Catching up on Montclair Public Schools’ $187.7 million repair project (Our Schools)
Voters overwhelmingly approved on Nov. 8 the Montclair school district’s proposal to spend $187.7 million to repair schools. Earlier this month, the district closed on the sale of the bonds. Now school district leaders are taking the next steps to start repairing and upgrading the (very) old buildings. There are 25 projects in total. I sat down with David Cantor, the district’s executive director of communications and community engagement, to get the scoop on what’s next and what parents and their children can expect. Comments have been edited for clarity and length.
JB: When can we expect work to begin?
DC: Work has already begun. We will be resurfacing Woodman Field, which is in such disrepair that opposing teams are hesitant to play on it. It’s also become a safety issue. The district is working on the sequence of future projects while taking into account delays in getting materials, parts, school schedules and how much is involved in different kinds of repairs. The whole thing is being put into a working order right now.
We had our first meeting with the community advisory committee, a group of 20-plus people who will be able to reach out to their communities as construction happens. And it’s our hope this group will be able to flag questions for us as they arise.
JB: What plans are in place to minimize disruptions to classroom learning?
DC: It’s too early to give you the specific logistics of a project, but maintaining the sanctity of the classroom experience for teachers and students is our top priority. It would be silly to have ongoing interruptions to students’ academic schedules in the name of improving school for students. This is a core part of what we were looking for in a management company and part of the reason why we contracted with this company. They specialize in school construction manager projects. It's a non-negotiable that whatever we need to do to keep any distractions from kids, physically and academically… that's the starting point for everything we do.
JB: Are we going to see trailers?
DC: I can't be categorical. I would say we would only use trailers in the most difficult cases.
JB: Are you looking at ways to make the buildings more environmentally friendly?
DC: Absolutely, to the extent that we can, and we do have a few Montclair Climate Action people on this advisory committee. And irrespective of the [bond] plan we're pursuing various grants that are available for schools to make them more environmentally responsible. There's a ton of federal money on the table right now for schools. But some things aren't going to happen right away. For instance, some of our school roofs that we're fixing are either too weak or too slanted – because they are so old – to install solar panels. Even though our long-range hope is to put solar panels in, there's a sequence of repairs that have to happen before we can do this.
JB: How would you respond to the parents who are fearful that the district will pivot to online learning at points during construction?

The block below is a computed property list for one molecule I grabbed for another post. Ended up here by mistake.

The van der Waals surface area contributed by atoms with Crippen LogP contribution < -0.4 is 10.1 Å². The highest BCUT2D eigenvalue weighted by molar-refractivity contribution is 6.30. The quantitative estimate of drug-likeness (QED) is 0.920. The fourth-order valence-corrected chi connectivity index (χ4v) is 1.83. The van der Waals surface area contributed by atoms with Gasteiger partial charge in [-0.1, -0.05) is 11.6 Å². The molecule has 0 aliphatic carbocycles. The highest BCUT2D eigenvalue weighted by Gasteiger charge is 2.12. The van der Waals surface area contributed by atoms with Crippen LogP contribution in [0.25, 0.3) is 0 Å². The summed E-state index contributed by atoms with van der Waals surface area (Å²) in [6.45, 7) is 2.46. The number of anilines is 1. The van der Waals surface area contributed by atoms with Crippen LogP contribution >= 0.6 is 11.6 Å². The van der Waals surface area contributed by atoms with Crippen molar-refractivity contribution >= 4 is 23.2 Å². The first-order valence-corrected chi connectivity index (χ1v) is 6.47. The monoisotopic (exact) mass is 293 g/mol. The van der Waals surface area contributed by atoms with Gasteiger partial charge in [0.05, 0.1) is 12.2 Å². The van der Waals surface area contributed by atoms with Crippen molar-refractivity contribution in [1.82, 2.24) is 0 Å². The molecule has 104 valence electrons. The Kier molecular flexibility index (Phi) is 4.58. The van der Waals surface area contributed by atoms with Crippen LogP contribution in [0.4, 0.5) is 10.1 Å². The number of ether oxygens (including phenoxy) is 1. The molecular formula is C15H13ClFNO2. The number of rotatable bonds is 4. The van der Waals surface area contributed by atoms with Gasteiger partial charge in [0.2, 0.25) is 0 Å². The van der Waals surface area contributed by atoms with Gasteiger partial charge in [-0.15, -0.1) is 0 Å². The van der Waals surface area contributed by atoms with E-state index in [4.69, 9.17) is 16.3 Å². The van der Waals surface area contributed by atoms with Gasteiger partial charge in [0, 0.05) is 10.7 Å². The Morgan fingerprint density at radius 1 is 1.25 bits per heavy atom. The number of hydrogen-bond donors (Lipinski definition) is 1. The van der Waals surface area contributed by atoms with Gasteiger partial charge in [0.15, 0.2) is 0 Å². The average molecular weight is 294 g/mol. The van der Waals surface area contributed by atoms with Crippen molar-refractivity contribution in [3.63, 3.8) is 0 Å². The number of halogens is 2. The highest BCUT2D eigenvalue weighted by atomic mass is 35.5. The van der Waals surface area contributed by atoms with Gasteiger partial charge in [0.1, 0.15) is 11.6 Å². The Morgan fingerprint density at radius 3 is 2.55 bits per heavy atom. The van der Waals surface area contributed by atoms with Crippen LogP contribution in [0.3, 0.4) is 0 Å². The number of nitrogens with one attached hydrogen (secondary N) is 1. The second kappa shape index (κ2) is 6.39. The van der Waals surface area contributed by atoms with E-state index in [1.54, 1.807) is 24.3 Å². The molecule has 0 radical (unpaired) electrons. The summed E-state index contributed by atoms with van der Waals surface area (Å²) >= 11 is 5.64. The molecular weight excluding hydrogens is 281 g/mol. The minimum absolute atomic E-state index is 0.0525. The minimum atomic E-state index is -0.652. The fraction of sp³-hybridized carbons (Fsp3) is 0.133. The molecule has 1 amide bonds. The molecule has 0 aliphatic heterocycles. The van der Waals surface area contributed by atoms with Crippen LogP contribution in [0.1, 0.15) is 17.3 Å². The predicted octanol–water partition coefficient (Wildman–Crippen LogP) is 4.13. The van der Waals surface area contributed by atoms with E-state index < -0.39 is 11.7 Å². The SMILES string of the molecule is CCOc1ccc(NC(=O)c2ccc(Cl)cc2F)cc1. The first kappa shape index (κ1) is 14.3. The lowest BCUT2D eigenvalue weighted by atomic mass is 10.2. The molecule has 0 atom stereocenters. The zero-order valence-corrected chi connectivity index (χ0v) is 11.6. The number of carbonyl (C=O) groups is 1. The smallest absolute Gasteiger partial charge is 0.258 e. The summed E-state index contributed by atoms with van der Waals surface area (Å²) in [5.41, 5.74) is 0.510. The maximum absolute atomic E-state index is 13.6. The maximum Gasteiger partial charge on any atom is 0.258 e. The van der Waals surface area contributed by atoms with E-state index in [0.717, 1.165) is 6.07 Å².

DC: That's not going to happen. Barring any acts of God we have no control over, we are not going to do online learning. No kids are going to be asked to learn remotely.
JB: I know this isn’t directly related to the building repairs, but it’s paramount, and it speaks to the health of our community. Our children and teens are facing a mental health crisis that shows no signs of waning. How can the district help parents and teachers navigate this crisis?
DC: One of our goals is to become a trauma-informed district, which means paying closer attention to students’ emotional needs and recognizing that these needs evolve over time. We have a new mental health/anti-bullying coordinator, Maggie Dock. We’ve initiated new partnerships this school year with the Mental Health Association; Imagine, the grief and loss counseling organization, and the School Support Network, which focuses on social-emotional learning.
JB: And the teacher shortage? It seems like we keep hearing about teachers who have left the district.
DC: That's a challenge to every district right now. And it reflects sort of a change in the culture about how to think about work. People are shifting jobs all the time now, and it's one thing if that's a tech company, because they have this huge supply. In education, it's a lot harder.
JB: Last question. When can I expect to see a school calendar?
DC: The leadership in the district and the board want to get it approved as soon as possible.
JB: And what about abbreviated days? The kids are barely in school in November.
DC: One of our goals is to have substantially fewer of them. There's still a large number that we have to work around, for parent-teacher conferences, for instance. But we were thinking about trying to limit abbreviated days during these short months. There’s a lot of lost learning hours there. We really want to keep kids in classrooms as much as we can.
Jaime Bedrin is an adjunct instructor at Montclair State University, where she teaches courses in journalism and media ethics.